Published in The New York Times: October 27, 2009
The founders of Electric Literature, a new quarterly literary magazine, seek nothing less than to revitalize the short story in the age of the short attention span. To do so, they allow readers to enjoy the magazine any way they like: on paper, Kindle, e-book, iPhone and, starting next month, as an audiobook. YouTube videos feature collaborations among their writers and visual artists and musicians. Starting next month, Rick Moody will tweet a story over three days.
Electric Literature’s Web Site
In its first two issues, this year, the magazine showcased some of the country’s best writers — Michael Cunningham, Colson Whitehead, Lydia Davis, Jim Shepard — and created the kind of buzz that is a marketer’s dream. With a debut issue in June and an autumn issue out last week, each consisting of five stories, the magazine has racked up complimentary reviews everywhere from The Washington Post to a blogger on Destructive Anachronism, who wrote, “High quality content + innovative marketing + multimedia could just equal the new model for literature, post-print.”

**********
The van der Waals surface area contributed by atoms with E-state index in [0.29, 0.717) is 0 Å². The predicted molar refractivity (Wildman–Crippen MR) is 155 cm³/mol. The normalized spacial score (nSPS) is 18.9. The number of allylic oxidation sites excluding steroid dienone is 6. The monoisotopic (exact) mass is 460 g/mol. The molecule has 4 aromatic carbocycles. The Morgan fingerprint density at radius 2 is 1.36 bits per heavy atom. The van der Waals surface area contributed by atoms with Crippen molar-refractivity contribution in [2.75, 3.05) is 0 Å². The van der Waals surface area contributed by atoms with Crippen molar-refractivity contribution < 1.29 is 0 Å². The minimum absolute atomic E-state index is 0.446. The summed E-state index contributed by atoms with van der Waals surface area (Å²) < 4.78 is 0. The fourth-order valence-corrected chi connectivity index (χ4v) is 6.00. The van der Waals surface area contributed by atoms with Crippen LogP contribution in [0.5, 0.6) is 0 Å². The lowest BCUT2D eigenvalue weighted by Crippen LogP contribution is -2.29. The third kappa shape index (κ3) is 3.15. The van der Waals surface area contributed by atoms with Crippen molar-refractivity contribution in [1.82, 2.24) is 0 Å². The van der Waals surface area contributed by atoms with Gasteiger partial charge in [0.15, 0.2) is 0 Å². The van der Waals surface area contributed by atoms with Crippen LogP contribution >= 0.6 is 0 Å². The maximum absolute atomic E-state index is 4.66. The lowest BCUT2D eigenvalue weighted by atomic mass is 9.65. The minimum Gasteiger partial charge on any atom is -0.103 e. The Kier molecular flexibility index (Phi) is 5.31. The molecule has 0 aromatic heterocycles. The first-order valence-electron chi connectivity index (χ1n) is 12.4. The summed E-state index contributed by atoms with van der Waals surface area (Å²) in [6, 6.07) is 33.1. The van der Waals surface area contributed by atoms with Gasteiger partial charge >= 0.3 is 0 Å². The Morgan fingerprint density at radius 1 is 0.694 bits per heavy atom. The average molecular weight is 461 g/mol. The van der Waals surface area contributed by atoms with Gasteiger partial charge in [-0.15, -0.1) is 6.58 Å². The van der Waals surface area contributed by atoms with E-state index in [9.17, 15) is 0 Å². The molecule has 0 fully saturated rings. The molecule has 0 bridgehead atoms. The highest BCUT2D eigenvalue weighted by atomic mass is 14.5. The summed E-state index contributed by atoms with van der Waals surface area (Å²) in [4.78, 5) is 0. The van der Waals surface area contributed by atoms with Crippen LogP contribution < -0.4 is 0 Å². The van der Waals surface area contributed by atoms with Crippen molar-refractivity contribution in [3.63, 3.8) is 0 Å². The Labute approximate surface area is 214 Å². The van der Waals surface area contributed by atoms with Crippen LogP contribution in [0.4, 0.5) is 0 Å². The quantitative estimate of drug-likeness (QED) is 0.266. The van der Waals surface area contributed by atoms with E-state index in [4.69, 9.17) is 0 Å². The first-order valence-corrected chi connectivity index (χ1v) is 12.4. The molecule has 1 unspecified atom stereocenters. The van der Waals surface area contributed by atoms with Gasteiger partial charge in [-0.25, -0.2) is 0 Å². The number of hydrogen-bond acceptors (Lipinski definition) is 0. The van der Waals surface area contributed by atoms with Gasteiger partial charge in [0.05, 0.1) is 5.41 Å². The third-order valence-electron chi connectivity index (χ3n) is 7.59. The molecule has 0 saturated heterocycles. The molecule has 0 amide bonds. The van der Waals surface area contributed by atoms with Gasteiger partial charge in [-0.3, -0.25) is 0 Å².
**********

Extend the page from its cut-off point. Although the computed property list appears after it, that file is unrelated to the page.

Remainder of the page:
The brains behind Electric Literature are Andy Hunter, 38, and Scott Lindenbaum, 26, writers who met in 2006 at Brooklyn College’s M.F.A. program in fiction writing. From an office of roughly 300 square feet in an industrial building between the Dumbo and Fort Greene neighborhoods, they added an iPhone application in July, a month after their first issue.
“Everyone is reading short-form text,” said Mr. Hunter, the editor in chief. “Literature has not made that jump.”